BACKGROUND TO THE NATIONAL FIRE DANGER RATING SYSTEM
Chapter 3 of the National Veld and Forest Fire Act requires the establishment of a National Fire Danger Rating System. Such a system has a number of components:
The national system is designed to apply in 42 distinct regions each with different fire conditions. Within each region data relating to flammable fuel structure and condition (fuel models) must be specified, together with daily forecast weather data, for inputting to the fire danger model. This model is used to calculate daily forecast Fire Danger Index values. The forecast indices of fire danger are then entered into a Fire Danger Rating Table. The table classifies fire danger rating five categories:
- When the danger rating is insignificant (blue), the fire danger is so low that no precaution is needed.
- When the rating is low (green), fires including prescribed burns may be allowed in the open air on the condition that persons making fires take reasonable precautions against fires spreading.
- When the rating is moderate (yellow), the fire danger is such that no fires may be allowed in the open air except those that are authorised by the Chief Fire Officer of the local fire service and those in designated fireplaces; authorised fires may include prescribed burns.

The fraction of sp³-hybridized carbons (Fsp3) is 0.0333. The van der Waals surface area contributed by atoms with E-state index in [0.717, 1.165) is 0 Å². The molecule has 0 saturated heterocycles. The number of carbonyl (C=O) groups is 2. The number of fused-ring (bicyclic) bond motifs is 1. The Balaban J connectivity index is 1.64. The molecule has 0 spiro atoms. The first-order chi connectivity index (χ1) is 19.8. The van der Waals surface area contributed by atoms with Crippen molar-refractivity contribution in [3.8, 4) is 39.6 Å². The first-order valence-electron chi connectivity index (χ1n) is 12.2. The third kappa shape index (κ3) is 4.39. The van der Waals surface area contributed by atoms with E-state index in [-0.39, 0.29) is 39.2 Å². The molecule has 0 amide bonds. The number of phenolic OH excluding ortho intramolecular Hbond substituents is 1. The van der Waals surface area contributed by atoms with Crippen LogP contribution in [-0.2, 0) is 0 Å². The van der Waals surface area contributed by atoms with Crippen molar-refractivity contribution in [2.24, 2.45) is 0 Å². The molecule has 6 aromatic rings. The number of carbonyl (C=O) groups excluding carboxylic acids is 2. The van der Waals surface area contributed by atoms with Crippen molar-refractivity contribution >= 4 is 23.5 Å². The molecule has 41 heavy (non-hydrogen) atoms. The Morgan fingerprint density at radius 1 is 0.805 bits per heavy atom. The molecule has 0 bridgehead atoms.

- When the rating is high (orange), the fire danger is such that no fires may be allowed under any circumstances in the open air.
- When the rating is extreme (red), the fire danger is such that no fires may be allowed under any circumstances in the open air, and special emergency fire preparedness measures must be invoked.
The index value leads to a danger rating for the region, which is communicated daily to relevant parties, and broadcast to everyone if the rating is high or extreme.
The National Veldfire Information System, which will be available for the management of fire reports from fire protection associations and others, will be employed in the continuous improvement of the Fire Danger Rating System, among other things.
This chapter of the Act (Chapter 3) will take effect after pilot trials of the system are complete.
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